Astronomers confirmed that they have discovered planets that share almost the same qualities as Earth and can possibly sustain life, the Independent reported.
During Tuesday's American Astronomical Society meeting held in Seattle, Douglas Caldwell of the SETI Institute and Guillermo Torres of the Harvard-Smithsonian Center for Astrophysics presented their findings on the planets Kepler 438-b and Kepler 442-b.
According to the two astronomers, these planets exist in a Goldilocks zone, the region in space surrounding a star that has the right atmospheric conditions for the development of liquid water.
Torres and Caldwell noted that like Earth's relationship with the Sun, the two planets draw heat from a nearby star. Although the temperature on these planets may be hotter than that on Earth, it will not cause liquid water to evaporate.
Also, because of the heat, Kepler 438-b and Kepler 442-b are not covered with ice. Due to these atmospheric conditions, the astronomers speculated that organic life may be able to thrive in the two planets. However, Torres pointed out that further observations need to be conducted to confirm the existence of extraterrestrial life.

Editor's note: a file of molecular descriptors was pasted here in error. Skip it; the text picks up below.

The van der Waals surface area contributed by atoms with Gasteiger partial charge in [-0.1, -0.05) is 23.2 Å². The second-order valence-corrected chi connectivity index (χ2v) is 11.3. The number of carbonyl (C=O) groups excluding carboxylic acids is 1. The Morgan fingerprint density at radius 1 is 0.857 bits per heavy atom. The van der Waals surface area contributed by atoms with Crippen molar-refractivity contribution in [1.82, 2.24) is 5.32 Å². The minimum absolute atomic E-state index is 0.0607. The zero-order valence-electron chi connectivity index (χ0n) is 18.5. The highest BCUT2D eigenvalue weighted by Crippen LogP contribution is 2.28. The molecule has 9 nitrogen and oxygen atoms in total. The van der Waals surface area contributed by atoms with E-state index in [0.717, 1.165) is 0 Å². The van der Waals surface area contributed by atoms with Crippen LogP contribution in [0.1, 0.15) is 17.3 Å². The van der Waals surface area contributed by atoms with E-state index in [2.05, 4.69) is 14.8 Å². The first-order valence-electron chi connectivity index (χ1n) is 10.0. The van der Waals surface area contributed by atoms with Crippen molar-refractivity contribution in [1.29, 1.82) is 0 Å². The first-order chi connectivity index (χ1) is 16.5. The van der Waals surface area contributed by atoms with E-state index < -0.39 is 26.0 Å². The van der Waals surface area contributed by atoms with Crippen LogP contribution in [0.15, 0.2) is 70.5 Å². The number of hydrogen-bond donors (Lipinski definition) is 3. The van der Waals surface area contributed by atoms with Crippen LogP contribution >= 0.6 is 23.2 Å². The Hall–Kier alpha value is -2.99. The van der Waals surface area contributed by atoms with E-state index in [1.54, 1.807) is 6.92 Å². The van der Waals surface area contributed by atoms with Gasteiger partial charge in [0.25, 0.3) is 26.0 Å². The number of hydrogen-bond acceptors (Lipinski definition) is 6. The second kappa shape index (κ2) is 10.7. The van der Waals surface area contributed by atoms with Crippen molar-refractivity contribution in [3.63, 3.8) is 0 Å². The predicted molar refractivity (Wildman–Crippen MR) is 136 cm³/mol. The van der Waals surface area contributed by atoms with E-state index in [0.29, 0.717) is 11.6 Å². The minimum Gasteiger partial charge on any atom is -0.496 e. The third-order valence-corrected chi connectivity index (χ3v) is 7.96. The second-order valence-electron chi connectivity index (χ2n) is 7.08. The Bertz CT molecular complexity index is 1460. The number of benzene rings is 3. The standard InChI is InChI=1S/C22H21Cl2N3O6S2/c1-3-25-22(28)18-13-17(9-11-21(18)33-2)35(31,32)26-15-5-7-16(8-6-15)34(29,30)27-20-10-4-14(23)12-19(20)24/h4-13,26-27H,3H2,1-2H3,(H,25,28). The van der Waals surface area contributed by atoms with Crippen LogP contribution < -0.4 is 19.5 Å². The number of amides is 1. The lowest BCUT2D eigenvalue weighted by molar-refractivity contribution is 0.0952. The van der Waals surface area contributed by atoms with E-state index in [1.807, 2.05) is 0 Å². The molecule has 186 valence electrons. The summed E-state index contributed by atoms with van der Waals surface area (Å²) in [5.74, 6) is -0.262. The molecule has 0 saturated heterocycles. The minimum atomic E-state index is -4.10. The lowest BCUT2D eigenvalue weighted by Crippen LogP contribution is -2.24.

"What we're really looking for is signs of life eventually," he told the Associated Press. "We're not there yet. It will take many years but this is the first step."
As to what the planets' surface may look like, Torres said they may be rocky based on their size compared to Earth.
Since Kepler 438-b's diameter is bigger than Earth's by 12 percent, it has a 70 percent chance of featuring a rocky landscape. Kepler 442-b, on the other hand, it has a 60 percent chance of being rocky since it's bigger than Earth by 34 percent.
"Most of these planets have a good chance of being rocky, like Earth," Torres said during the presentation. "For our calculations we chose to adopt the broadest possible limits that can plausibly lead to suitable conditions for life."
Despite having favorable atmospheric conditions, the astronomers noted that it may be difficult for space agencies to send expeditions to the planets due to their distance from Earth.
The closest one, Kepler 438-b, is 470 light years away from our planet while Kepler 442-b is located 1,100 light years away.